Plumbline Faith

Simple Faith, Simple Virtue, Simple Church

Simple Truth — July 13, 2018

Simple Truth

Reformed Theology says it’s impossible to reject God’s grace when offered …

Based on the philosophic concept that doing so would involve human autonomy against God’s sovereignty.

The flaw is that Reformed Theology does not see that there is a third option, which runs throughout Scripture.

The choice isn’t Calvinism = a Sovereign God …

While Arminianism = Human autonomy.

Rather, Biblical doctrine shows a God who is so sovereign …

He can offer grace to those who have no choice in and of themselves, while also granting them the choice to reject that grace.

Denying God’s sovereign right to delegate that choice is, at it’s core, a denial of His sovereignty.

Simple Faith — July 12, 2018

Simple Faith

We are bound by the limits of our fallen nature, which makes us “dead in our trespasses and sin”.

We are not sick, but dead.

Free will, therefore, is a myth apart from God’s grace giving us the option to choose life.

A dead man has no choice otherwise.

There is no human autonomy to choose anything apart from what God has chosen to delegate and enable.

He allowed Adam to choose sin. He now, through the Cross, enables us to choose life.

That’s what makes grace so amazing.

Simple Truth — July 11, 2018

Simple Truth

The irony of hard core “Calvinism” is that it diminishes God’s sovereignty …

By claiming He can’t delegate to others the option to reject Him.

Can a God who is so limited truly be considered to have absolute sovereignty?

This is the inherent contradiction in their systematic reformed theology.

They have great insight on many things, but can not reconcile their philosophic concept of God’s “sovereignty” …

With His right to delegate, as He chooses, the option to reject His sovereignty.

They are thus trapped in a fundamental internal contradiction …

Of defining God as so sovereign, He can’t actually be sovereign.

Simple Church — July 10, 2018

Simple Church

There are four verses in the New Testament which admonish Christians to sing together when we gather …

And the ONLY reason given is to encourage one another.

The idea of worship in the church as a way to experience, encounter or invoke God’s presence is not found in the New Testament.

Rather, it is from the Old Testament idea of the temple, where you went to encounter God.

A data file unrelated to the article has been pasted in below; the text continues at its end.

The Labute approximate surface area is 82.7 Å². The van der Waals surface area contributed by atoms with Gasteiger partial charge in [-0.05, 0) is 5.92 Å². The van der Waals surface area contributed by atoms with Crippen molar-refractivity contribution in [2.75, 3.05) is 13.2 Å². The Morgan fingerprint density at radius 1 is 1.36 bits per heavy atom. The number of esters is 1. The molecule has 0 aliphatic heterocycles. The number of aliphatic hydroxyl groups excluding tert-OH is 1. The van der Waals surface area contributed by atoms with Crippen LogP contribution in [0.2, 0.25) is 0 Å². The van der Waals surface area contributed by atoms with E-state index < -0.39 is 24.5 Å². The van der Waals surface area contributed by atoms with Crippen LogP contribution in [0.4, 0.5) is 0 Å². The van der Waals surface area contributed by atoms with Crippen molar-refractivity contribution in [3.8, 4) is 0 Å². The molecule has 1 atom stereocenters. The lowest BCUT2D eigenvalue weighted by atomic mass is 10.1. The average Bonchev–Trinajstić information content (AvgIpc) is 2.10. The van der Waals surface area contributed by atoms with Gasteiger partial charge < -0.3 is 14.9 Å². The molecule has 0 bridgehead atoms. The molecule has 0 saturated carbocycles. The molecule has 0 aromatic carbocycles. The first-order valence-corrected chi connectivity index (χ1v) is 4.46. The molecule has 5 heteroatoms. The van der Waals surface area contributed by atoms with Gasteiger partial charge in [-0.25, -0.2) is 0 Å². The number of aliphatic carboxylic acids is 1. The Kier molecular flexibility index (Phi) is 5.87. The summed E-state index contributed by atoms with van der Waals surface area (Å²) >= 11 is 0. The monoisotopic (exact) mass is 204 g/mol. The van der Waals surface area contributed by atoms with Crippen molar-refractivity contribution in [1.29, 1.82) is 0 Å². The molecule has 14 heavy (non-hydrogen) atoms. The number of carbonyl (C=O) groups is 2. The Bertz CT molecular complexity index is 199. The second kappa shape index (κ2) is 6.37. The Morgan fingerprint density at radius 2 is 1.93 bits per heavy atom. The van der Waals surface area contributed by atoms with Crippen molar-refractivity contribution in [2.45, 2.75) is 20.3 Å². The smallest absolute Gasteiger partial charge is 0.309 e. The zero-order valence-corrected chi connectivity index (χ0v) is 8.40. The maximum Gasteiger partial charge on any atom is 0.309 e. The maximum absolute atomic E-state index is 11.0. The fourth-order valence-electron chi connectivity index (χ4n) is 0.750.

In contrast, under the New Covenant, we have become God’s temple because He now dwells in us.

Thus, we sing to express God’s presence already in us, not to bring His presence to us.

And we are to do it congregationally for the purpose of encouraging one another …

Not as a staged performance to manipulate intense reactions which we then call “God”.

Simple Church — July 9, 2018

Simple Church

Most of what we call “worship” today …

Is so contrived and manipulative as to be an affront to God.

Most are so unwilling to submit their concept of “worship” to what the New Testament actually says is worship …

That they don’t even care.

Simple Faith — July 8, 2018
Simple Faith — July 7, 2018

Simple Faith

“Christian” existentialists get all wrong:

We don’t believe because we perceive …

But perceive because we believe.

The former is all about us …

As we start with ourselves only to remain trapped in ourselves.

The latter is all about Him …

Who gives faith to believe to those who repent of ourselves so we can become more than ourselves.

Simple Truth — July 6, 2018

Simple Truth

God’s raw, unmitigated written Word bears stark witness against those promoting existentialism, relativism, “progressive” liberalism …

Or any other competing post-modern “ism” of our day.

Which is why they all hate both the totality of Scripture …

And the God of Scripture.

Simple Church — July 5, 2018

Simple Church

Did you know that the English word “church” does not come from the New Testament …

But derives from an old German word “Circe”, denoting gatherings of those engaged in occult practices related to pagan gods …